Monday, October 13, 2014

'Kia ora' - Maori are really loved by Indians.

'Kia ora tatou'

Maori are the tangata whenua.

We are fortunate to have met some Maori over the years.  When they come to Canada they are treated as Royality.
Actually they are treated better than royality they are treated like family - Cousins. That Which is better. I believe this to be true from the Indians I have seen interacting with the Maori.  Perry, Jigson, Ivy, and a host of other Reserve people. That is because they are our relatives. But we don't treat them like the cousins we see everyday. We treat them like the cousins that live a couple of Provinces over. Because when you see the same old cousins everywhere, you just give them the 'yeah yeah' treatment. (Smile and wave boys, smile and wave.) The cousins from aways away are treated a little better. You still tease the heck out of them and make fun of them, but you are more generous to them. Sure you will pull your everyday cousin out of the ditch in the middle of winter but you won't give him your last five bucks. If we treated our far away cousins  like royality they wouldn't be able to use the toilets. We would need to bring in a new toilet everytime they want to go take a dump.  I guess that is the gossip of what took place that time that Her Royal Highness came to Winnipeg.  The rumour was the Queen had to have a new toilet, one that was not used by anyone else. So the Maori can use the regular toilets in any Reserve home that they visit. They don't need to be treated like anything other than "cuz", our far away relatives. So that way we would give them our last five bucks. So we treat our far away relatives like our close relatives; with fun, kindness, happiness, generousity and openness. We don't treat them good to impress them. That is not the way. We treat them good because that is the way.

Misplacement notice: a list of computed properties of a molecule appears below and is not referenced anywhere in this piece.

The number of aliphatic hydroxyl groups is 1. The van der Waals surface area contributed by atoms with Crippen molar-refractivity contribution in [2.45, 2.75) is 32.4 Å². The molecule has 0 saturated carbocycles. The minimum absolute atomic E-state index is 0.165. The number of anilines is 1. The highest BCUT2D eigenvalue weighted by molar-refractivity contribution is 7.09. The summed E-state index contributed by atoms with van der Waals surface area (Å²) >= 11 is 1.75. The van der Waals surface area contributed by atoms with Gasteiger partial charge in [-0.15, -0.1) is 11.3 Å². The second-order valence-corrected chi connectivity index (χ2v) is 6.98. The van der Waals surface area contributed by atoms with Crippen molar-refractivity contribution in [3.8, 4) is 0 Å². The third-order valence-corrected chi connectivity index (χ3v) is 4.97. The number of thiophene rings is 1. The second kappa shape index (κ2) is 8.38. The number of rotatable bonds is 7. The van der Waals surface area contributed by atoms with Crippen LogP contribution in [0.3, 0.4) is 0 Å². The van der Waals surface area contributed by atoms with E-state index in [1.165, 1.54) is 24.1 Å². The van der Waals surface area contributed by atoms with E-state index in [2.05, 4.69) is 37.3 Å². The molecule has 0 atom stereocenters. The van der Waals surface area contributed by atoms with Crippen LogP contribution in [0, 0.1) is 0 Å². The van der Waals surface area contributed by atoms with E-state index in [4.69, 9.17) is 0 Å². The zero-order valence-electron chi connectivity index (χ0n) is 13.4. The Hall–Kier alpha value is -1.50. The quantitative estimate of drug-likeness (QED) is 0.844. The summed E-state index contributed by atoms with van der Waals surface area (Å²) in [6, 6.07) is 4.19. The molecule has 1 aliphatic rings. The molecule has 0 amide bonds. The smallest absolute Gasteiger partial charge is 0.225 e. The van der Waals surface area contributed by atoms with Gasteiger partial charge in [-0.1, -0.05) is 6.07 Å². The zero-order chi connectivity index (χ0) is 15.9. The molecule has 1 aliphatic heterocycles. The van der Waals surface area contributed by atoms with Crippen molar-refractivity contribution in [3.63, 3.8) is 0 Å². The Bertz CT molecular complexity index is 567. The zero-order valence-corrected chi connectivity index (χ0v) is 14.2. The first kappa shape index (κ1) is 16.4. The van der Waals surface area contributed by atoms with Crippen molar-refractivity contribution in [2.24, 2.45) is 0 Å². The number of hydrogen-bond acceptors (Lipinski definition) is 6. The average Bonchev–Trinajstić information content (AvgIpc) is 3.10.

I like to think that Indigenous Folk like other Indigenous folk. Aroha
If you go to their home community, they will treat you with kindness and with an open home.

It was nice to meet new Indigenous people and it was also great to see an old friend, Carmine Heteraka. These Maori came to the city of Winnipeg, Manitoba as part of a get together (conference) on health.  I was not part of the conference at all.  I like to go to conferences to check out the trade shows. Lot of good information, lot of great craft and art. And to top it off you get to collect a lot of free pens. You can never have enough pens. There may even be a bag or two that you can score. I know, I know it is a Pa-chaak move. A Pa-chaak is (although I am not sure of the english translation) kind of a jerk. The jerk can be good or bad. You know the type, come into your home, doesn't take off their shoes, looks in your fridge, takes your last beer, jumps to the front of the line, mouches food for free at conferences. That's what I did. I am glad I did. I ran into our friend there from New Zealand - Aotearoa.   I also met a bunch of new relatives from New Zealand.